A couple of years ago the think tank TASC looked into the growth of state agencies. According to their survey of the sector, the biggest problem was even getting a handle on the size of the whole mess “however, an absence of good information systems means that accurate assessment of their nature, scale and significance is difficult to establish. The fragmented manner in which they are established results in confusion, inconsistency and opacity.”
TASC were looking at it not necessarily from a point of economic efficiency but with regard to democratic accountability. What they found was a system closer to a monarchical patronage than a modern democracy. “There is something in the region of 5,000 appointments to Public Bodies at national level alone, the majority in the gift of Government. Given the number of these appointments and the importance of the function which the appointees must perform, it is a big gap in our accountability structure that Ireland has no clearly established mechanism to ensure that appointments are free from undue political or other influence or that there is an effective independent appointments system in place. As of now, ministers and senior civil servants are responsible for appointing the majority of members to Public Bodies. Moreover, the influence of the Oireachtas in the making of these public appointments is negligible.”
We'll see now in the FÁS case whether TASC's final indictment can be verified “Without clear criteria there is the danger of making appointments where the appointee has either mediocre ability or is lacking the appropriate skills and knowledge. There is a problem of lack of accountability of those appointed. The power of dismissal is, theoretically, a considerable one, but one which in practice is rarely used.”
To me the OECD writer was kind to liken the chaotic, dysfunctional, and ineffective nest of agencies to a zoo. It strikes me more like a jungle. But it is not merely the product of unclear thought and ad hoc decision making. And this is where I return to my second point, the political culture in Ireland.
If the Bertie series wasn't revealling in the narrow sense, in terms of why Bertie accepted cash or took a decision to cross Reynolds, it made up for it in another way. It showed Ahern at the centre of a culture of patronage – the proud and arrogant drumcondra Mafia, the developers who felt the had to be friends with the boss, the favours without trace. And it revealed a leader that has never and is incapable of comprehending the notion of public service and integrity in a modern democracy. Ahern tried to brush Haughey out of his past when he enterred power in 1997 and stated publicly that no officer of state should take money from anyone under any circumstances because it left the wrong impression. But he said this out of necessity, not out of conviction, and it is a message that he never again returned to.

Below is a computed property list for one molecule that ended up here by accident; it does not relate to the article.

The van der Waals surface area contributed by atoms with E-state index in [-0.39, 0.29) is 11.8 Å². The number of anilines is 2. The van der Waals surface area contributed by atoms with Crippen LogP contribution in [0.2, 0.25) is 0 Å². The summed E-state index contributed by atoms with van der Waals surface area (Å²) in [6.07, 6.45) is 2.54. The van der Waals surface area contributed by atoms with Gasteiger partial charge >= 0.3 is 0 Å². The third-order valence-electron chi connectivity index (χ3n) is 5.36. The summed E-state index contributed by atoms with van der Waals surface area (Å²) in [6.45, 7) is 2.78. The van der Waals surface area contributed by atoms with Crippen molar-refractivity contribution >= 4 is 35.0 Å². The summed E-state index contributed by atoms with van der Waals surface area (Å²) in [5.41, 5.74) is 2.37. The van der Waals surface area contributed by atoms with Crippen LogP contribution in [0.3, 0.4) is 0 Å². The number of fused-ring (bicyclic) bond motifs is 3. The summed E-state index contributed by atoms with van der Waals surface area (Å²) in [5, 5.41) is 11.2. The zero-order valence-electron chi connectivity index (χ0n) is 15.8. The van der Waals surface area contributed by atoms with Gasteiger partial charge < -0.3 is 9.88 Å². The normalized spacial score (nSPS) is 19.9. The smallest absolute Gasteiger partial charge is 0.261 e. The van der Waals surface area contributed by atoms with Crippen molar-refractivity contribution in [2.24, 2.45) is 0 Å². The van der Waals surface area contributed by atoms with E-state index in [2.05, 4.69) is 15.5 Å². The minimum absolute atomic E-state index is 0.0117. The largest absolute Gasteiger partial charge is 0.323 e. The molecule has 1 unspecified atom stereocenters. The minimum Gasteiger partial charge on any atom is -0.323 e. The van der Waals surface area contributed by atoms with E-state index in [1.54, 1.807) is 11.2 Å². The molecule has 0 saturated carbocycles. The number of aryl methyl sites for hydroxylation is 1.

The trouble for Ireland is that Ahern was only exceptional because he embodied the culture of nod and wink so completely, so fully. He was merely the best – or from the country's point of view – worst, of a bad lot. The FÁS shenanigans were inevitable not because Ahern had a sloppy view of public office, but because his view is deeply embedded in the DNA of our political system. Indeed, it spans far wider than that, and is likely buried somewhere deep in the national psyche.
Some improvement can be made by revising the structures that the OECD and TASC refer to. The founding fathers of the US knew that the main need for sound and robust democratic accountability is to save us from ourselves. Nothing has changed since.
But in Ireland we need to grow up as a nation. We need to admit the horrendous cost of our acceptance of political patronage and politics by envelope. We need to realise we cannot have the public services we crave, we cannot make the state (and other actors such as banks) work for us, unless we demand integrity and accountability. That is why it would be equally as valid to march on Leinster house in protest against corruption, waste, and arrogance in public office as it is to march to preserve medical cards or any other vital service. And until a rage like that builds in the public heart, we will continue to be surrounded by a tragic field of sloths and opportunists in the dreary confinement of our chaotic organisational zoo.